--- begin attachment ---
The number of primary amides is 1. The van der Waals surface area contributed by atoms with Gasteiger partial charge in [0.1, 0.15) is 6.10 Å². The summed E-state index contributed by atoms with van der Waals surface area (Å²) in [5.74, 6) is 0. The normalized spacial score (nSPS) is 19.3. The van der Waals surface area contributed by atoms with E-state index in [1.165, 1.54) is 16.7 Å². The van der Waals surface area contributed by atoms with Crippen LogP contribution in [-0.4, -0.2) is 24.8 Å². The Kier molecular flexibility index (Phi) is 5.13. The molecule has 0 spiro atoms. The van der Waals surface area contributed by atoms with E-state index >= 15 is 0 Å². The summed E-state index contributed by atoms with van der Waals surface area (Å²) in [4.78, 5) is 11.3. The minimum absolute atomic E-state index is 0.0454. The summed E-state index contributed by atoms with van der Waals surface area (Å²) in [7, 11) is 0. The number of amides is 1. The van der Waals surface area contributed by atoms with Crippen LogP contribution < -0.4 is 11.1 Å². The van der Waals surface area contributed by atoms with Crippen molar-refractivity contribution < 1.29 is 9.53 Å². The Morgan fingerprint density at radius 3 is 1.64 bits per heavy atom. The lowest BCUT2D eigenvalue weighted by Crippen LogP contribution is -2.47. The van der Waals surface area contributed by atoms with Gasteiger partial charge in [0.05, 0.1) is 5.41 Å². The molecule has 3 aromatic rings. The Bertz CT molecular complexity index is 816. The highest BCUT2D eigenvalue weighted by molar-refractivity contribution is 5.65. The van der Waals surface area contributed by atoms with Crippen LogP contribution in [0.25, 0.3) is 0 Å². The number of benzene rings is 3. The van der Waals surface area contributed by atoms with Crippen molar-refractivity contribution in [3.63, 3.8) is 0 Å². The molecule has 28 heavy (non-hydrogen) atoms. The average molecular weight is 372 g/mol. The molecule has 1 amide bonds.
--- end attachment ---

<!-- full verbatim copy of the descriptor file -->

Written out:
The number of primary amides is 1. The van der Waals surface area contributed by atoms with Gasteiger partial charge in [0.1, 0.15) is 6.10 Å². The summed E-state index contributed by atoms with van der Waals surface area (Å²) in [5.74, 6) is 0. The normalized spacial score (nSPS) is 19.3. The van der Waals surface area contributed by atoms with E-state index in [1.165, 1.54) is 16.7 Å². The van der Waals surface area contributed by atoms with Crippen LogP contribution in [-0.4, -0.2) is 24.8 Å². The Kier molecular flexibility index (Phi) is 5.13. The molecule has 0 spiro atoms. The van der Waals surface area contributed by atoms with E-state index >= 15 is 0 Å². The summed E-state index contributed by atoms with van der Waals surface area (Å²) in [4.78, 5) is 11.3. The minimum absolute atomic E-state index is 0.0454. The summed E-state index contributed by atoms with van der Waals surface area (Å²) in [7, 11) is 0. The number of amides is 1. The van der Waals surface area contributed by atoms with Crippen LogP contribution < -0.4 is 11.1 Å². The van der Waals surface area contributed by atoms with Crippen molar-refractivity contribution < 1.29 is 9.53 Å². The Morgan fingerprint density at radius 3 is 1.64 bits per heavy atom. The lowest BCUT2D eigenvalue weighted by Crippen LogP contribution is -2.47. The van der Waals surface area contributed by atoms with Gasteiger partial charge in [0.05, 0.1) is 5.41 Å². The molecule has 3 aromatic rings. The Bertz CT molecular complexity index is 816. The highest BCUT2D eigenvalue weighted by molar-refractivity contribution is 5.65. The van der Waals surface area contributed by atoms with Crippen LogP contribution in [0.25, 0.3) is 0 Å². The number of benzene rings is 3. The van der Waals surface area contributed by atoms with Crippen molar-refractivity contribution in [3.63, 3.8) is 0 Å². The molecule has 28 heavy (non-hydrogen) atoms. The average molecular weight is 372 g/mol. The molecule has 1 amide bonds.